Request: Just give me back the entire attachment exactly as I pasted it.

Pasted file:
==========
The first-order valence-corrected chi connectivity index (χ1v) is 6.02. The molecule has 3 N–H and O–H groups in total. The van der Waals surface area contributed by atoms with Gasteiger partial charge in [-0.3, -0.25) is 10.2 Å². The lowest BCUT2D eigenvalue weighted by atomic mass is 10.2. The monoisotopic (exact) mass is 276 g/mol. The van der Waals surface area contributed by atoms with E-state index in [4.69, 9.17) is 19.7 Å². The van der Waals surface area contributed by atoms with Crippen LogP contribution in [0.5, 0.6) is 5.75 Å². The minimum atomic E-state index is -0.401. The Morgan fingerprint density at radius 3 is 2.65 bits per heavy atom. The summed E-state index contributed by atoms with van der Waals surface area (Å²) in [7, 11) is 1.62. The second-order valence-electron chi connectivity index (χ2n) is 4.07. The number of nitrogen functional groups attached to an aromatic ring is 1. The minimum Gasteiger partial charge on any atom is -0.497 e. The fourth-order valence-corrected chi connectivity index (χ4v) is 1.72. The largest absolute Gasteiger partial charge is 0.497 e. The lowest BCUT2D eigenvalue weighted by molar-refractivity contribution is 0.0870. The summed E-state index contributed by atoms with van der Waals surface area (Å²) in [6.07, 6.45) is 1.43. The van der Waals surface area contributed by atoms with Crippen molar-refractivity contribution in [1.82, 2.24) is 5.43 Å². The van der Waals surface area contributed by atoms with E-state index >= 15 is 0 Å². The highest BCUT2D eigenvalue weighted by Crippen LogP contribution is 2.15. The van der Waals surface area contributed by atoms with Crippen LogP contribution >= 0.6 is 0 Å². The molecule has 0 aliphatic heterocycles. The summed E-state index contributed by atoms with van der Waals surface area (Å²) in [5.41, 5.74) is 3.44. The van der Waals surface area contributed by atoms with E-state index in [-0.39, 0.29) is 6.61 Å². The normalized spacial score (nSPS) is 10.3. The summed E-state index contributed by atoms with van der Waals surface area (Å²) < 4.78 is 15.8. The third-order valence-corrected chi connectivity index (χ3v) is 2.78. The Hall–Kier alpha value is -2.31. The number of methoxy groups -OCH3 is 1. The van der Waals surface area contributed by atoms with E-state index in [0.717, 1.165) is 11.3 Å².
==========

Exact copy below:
The first-order valence-corrected chi connectivity index (χ1v) is 6.02. The molecule has 3 N–H and O–H groups in total. The van der Waals surface area contributed by atoms with Gasteiger partial charge in [-0.3, -0.25) is 10.2 Å². The lowest BCUT2D eigenvalue weighted by atomic mass is 10.2. The monoisotopic (exact) mass is 276 g/mol. The van der Waals surface area contributed by atoms with E-state index in [4.69, 9.17) is 19.7 Å². The van der Waals surface area contributed by atoms with Crippen LogP contribution in [0.5, 0.6) is 5.75 Å². The minimum atomic E-state index is -0.401. The Morgan fingerprint density at radius 3 is 2.65 bits per heavy atom. The summed E-state index contributed by atoms with van der Waals surface area (Å²) in [7, 11) is 1.62. The second-order valence-electron chi connectivity index (χ2n) is 4.07. The number of nitrogen functional groups attached to an aromatic ring is 1. The minimum Gasteiger partial charge on any atom is -0.497 e. The fourth-order valence-corrected chi connectivity index (χ4v) is 1.72. The largest absolute Gasteiger partial charge is 0.497 e. The lowest BCUT2D eigenvalue weighted by molar-refractivity contribution is 0.0870. The summed E-state index contributed by atoms with van der Waals surface area (Å²) in [6.07, 6.45) is 1.43. The van der Waals surface area contributed by atoms with Crippen molar-refractivity contribution in [1.82, 2.24) is 5.43 Å². The van der Waals surface area contributed by atoms with E-state index >= 15 is 0 Å². The highest BCUT2D eigenvalue weighted by Crippen LogP contribution is 2.15. The van der Waals surface area contributed by atoms with Crippen LogP contribution >= 0.6 is 0 Å². The molecule has 0 aliphatic heterocycles. The summed E-state index contributed by atoms with van der Waals surface area (Å²) in [5.41, 5.74) is 3.44. The van der Waals surface area contributed by atoms with E-state index in [-0.39, 0.29) is 6.61 Å². The normalized spacial score (nSPS) is 10.3. The summed E-state index contributed by atoms with van der Waals surface area (Å²) < 4.78 is 15.8. The third-order valence-corrected chi connectivity index (χ3v) is 2.78. The Hall–Kier alpha value is -2.31. The number of methoxy groups -OCH3 is 1. The van der Waals surface area contributed by atoms with E-state index in [0.717, 1.165) is 11.3 Å².